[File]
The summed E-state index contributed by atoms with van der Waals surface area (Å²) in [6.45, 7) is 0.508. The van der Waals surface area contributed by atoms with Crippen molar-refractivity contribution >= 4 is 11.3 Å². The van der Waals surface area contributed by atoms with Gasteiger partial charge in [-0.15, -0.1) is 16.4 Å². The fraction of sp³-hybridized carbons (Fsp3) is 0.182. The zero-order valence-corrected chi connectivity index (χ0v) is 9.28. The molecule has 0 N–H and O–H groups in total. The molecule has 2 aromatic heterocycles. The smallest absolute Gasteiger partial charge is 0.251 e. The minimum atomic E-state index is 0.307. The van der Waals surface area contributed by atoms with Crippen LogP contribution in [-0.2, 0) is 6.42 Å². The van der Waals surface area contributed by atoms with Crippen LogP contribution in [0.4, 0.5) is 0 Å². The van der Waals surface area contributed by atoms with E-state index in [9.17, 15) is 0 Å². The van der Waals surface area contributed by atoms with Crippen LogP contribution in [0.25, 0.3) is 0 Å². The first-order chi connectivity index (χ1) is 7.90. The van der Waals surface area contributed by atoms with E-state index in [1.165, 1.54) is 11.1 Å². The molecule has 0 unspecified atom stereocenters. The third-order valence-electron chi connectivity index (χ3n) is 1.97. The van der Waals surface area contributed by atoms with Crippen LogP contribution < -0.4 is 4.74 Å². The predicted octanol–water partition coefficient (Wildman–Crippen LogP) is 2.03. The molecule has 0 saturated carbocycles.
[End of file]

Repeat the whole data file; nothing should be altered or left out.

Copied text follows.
The summed E-state index contributed by atoms with van der Waals surface area (Å²) in [6.45, 7) is 0.508. The van der Waals surface area contributed by atoms with Crippen molar-refractivity contribution >= 4 is 11.3 Å². The van der Waals surface area contributed by atoms with Gasteiger partial charge in [-0.15, -0.1) is 16.4 Å². The fraction of sp³-hybridized carbons (Fsp3) is 0.182. The zero-order valence-corrected chi connectivity index (χ0v) is 9.28. The molecule has 0 N–H and O–H groups in total. The molecule has 2 aromatic heterocycles. The smallest absolute Gasteiger partial charge is 0.251 e. The minimum atomic E-state index is 0.307. The van der Waals surface area contributed by atoms with Crippen LogP contribution in [-0.2, 0) is 6.42 Å². The van der Waals surface area contributed by atoms with Crippen LogP contribution in [0.4, 0.5) is 0 Å². The van der Waals surface area contributed by atoms with E-state index in [9.17, 15) is 0 Å². The van der Waals surface area contributed by atoms with Crippen LogP contribution in [0.25, 0.3) is 0 Å². The first-order chi connectivity index (χ1) is 7.90. The van der Waals surface area contributed by atoms with E-state index in [1.165, 1.54) is 11.1 Å². The molecule has 0 unspecified atom stereocenters. The third-order valence-electron chi connectivity index (χ3n) is 1.97. The van der Waals surface area contributed by atoms with Crippen LogP contribution < -0.4 is 4.74 Å². The predicted octanol–water partition coefficient (Wildman–Crippen LogP) is 2.03. The molecule has 0 saturated carbocycles.